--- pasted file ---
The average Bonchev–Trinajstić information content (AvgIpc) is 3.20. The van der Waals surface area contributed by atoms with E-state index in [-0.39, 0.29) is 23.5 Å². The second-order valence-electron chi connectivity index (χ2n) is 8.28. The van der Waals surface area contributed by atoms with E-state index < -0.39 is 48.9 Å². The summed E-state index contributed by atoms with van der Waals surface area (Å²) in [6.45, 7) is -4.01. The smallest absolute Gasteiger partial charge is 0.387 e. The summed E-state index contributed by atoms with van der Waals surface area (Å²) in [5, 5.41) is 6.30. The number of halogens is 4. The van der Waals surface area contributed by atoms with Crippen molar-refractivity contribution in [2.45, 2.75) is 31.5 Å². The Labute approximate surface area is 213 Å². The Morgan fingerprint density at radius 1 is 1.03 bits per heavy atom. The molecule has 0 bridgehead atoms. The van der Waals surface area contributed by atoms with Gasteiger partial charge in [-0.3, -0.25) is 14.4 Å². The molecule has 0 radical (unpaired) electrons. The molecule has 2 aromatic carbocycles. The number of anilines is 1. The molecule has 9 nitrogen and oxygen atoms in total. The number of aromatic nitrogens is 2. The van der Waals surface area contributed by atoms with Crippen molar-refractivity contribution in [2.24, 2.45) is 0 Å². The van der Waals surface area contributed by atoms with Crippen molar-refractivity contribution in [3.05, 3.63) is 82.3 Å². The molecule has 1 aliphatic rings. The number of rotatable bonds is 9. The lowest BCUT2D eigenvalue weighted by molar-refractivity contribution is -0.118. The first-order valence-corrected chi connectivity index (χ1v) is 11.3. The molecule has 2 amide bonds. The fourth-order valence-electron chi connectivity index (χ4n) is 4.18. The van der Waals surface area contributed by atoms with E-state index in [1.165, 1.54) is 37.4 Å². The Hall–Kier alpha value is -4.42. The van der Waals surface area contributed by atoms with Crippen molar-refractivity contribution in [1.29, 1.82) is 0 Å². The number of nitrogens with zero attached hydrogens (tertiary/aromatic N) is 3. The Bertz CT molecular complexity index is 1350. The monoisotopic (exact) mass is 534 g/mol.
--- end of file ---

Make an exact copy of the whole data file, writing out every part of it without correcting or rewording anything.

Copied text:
The average Bonchev–Trinajstić information content (AvgIpc) is 3.20. The van der Waals surface area contributed by atoms with E-state index in [-0.39, 0.29) is 23.5 Å². The second-order valence-electron chi connectivity index (χ2n) is 8.28. The van der Waals surface area contributed by atoms with E-state index < -0.39 is 48.9 Å². The summed E-state index contributed by atoms with van der Waals surface area (Å²) in [6.45, 7) is -4.01. The smallest absolute Gasteiger partial charge is 0.387 e. The summed E-state index contributed by atoms with van der Waals surface area (Å²) in [5, 5.41) is 6.30. The number of halogens is 4. The van der Waals surface area contributed by atoms with Crippen molar-refractivity contribution in [2.45, 2.75) is 31.5 Å². The Labute approximate surface area is 213 Å². The Morgan fingerprint density at radius 1 is 1.03 bits per heavy atom. The molecule has 0 bridgehead atoms. The van der Waals surface area contributed by atoms with Gasteiger partial charge in [-0.3, -0.25) is 14.4 Å². The molecule has 0 radical (unpaired) electrons. The molecule has 2 aromatic carbocycles. The number of anilines is 1. The molecule has 9 nitrogen and oxygen atoms in total. The number of aromatic nitrogens is 2. The van der Waals surface area contributed by atoms with Crippen molar-refractivity contribution in [2.24, 2.45) is 0 Å². The van der Waals surface area contributed by atoms with Crippen molar-refractivity contribution in [3.05, 3.63) is 82.3 Å². The molecule has 1 aliphatic rings. The number of rotatable bonds is 9. The lowest BCUT2D eigenvalue weighted by molar-refractivity contribution is -0.118. The first-order valence-corrected chi connectivity index (χ1v) is 11.3. The molecule has 2 amide bonds. The fourth-order valence-electron chi connectivity index (χ4n) is 4.18. The van der Waals surface area contributed by atoms with E-state index in [1.165, 1.54) is 37.4 Å². The Hall–Kier alpha value is -4.42. The van der Waals surface area contributed by atoms with Crippen molar-refractivity contribution in [1.29, 1.82) is 0 Å². The number of nitrogens with zero attached hydrogens (tertiary/aromatic N) is 3. The Bertz CT molecular complexity index is 1350. The monoisotopic (exact) mass is 534 g/mol.